Why some cultures don’t have back pain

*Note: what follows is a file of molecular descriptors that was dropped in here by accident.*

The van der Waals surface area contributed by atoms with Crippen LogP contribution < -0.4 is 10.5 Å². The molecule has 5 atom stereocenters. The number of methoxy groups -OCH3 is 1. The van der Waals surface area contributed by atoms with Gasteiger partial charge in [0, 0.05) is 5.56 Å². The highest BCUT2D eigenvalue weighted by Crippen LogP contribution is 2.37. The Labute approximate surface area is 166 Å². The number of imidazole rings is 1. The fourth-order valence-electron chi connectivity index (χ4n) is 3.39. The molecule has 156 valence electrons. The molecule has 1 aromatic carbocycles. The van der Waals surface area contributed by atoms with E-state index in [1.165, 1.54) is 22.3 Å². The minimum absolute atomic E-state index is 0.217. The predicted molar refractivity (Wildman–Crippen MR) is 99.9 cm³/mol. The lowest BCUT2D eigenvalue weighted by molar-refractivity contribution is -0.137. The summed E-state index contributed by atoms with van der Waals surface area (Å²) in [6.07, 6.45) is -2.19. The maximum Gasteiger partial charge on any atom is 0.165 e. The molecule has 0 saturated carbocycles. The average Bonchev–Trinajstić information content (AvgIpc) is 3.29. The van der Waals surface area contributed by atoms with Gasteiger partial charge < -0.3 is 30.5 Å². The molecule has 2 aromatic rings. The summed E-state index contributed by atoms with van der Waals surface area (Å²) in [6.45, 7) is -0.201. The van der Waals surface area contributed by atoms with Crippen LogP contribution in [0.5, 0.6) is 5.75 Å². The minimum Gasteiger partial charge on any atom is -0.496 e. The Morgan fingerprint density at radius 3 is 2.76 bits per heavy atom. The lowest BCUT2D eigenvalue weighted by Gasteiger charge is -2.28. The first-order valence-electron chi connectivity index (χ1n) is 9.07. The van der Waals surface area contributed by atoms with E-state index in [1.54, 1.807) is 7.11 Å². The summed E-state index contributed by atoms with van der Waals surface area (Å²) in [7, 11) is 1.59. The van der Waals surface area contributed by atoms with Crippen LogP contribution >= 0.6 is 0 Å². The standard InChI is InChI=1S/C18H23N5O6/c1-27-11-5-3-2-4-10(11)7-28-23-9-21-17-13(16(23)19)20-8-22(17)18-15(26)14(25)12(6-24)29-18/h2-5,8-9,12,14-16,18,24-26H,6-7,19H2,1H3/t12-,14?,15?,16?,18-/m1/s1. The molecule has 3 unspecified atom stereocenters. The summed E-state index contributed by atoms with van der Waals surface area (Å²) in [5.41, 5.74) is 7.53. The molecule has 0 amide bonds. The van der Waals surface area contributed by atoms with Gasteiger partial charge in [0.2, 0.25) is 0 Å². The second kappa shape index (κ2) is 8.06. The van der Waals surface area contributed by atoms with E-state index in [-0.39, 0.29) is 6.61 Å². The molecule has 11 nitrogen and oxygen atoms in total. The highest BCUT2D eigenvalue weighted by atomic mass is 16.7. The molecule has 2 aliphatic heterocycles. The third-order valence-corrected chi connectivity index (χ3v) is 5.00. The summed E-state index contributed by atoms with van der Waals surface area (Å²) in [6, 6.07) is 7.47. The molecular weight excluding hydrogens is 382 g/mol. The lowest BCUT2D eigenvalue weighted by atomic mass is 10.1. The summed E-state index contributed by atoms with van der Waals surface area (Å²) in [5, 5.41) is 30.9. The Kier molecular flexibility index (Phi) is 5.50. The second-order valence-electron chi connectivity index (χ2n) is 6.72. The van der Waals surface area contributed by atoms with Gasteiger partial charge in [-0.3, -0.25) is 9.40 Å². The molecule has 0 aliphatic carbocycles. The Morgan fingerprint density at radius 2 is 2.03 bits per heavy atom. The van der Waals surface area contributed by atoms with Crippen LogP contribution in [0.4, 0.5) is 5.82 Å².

Can it even be possible where back pain doesn’t exist anymore? Believe it or not, there are some cultures in this world where back pain hardly exists! One indigenous tribe in India reported essentially none, and the discs in those who have aged showed little signs of degeneration. How can this be? Esther Gokhale, an acupuncturist in Palo Alto, CA believes she knows why. After living with back pain and surgery to repair a herniated disc herself, she traveled to cultures around the world to learn why they didn’t have huge back pain problems. She went to the mountains in Ecuador, tiny fishing towns in Portugal, and remote villages in West Africa. She met with women who spent seven to nine hours a day bent over, gathering water chestnuts. They are quite old, but they didn’t have back pain. What Gokhale discovered was “They have this regal posture, and it’s very compelling.” If you look at an American’s spine from the side, it is S-shaped. It curves at the top and then again at the bottom. Those two curves are not present in people who don’t have back pain. Gokhale says “That S shape is actually not natural. It’s a J-shaped spine that you want.” She says you see the J-shape spine in Greek statues and in young children. But is Gokhale right? Have people in Western cultures forgotten the right way to stand? Scientists haven’t proven the correct way just yet. There have been no studies on traditional cultures and lower rates of back pain. It would be helpful to compare the X-rays of indigenous populations to people in the Western world. Dr. Praveen Mummaneni, a neurosurgeon at the University of California, San Francisco Spine Center says, “If you have a lot of fat built up in the belly, that could pull your weight forward. That could curve the spine. And people who are thinner probably have less curvature” – and thus a spine more like a J than an S. Americans are also much less active that indigenous cultures. A sedentary lifestyle promotes a lack of muscle tone and a lack of postural stability. What Dr. Mummaneni believes is that the J-shaped spine is not quite the ideal one – or the healthiest. It’s the muscle strength that is used to get your spine to look like a J. Core muscle strength is key here.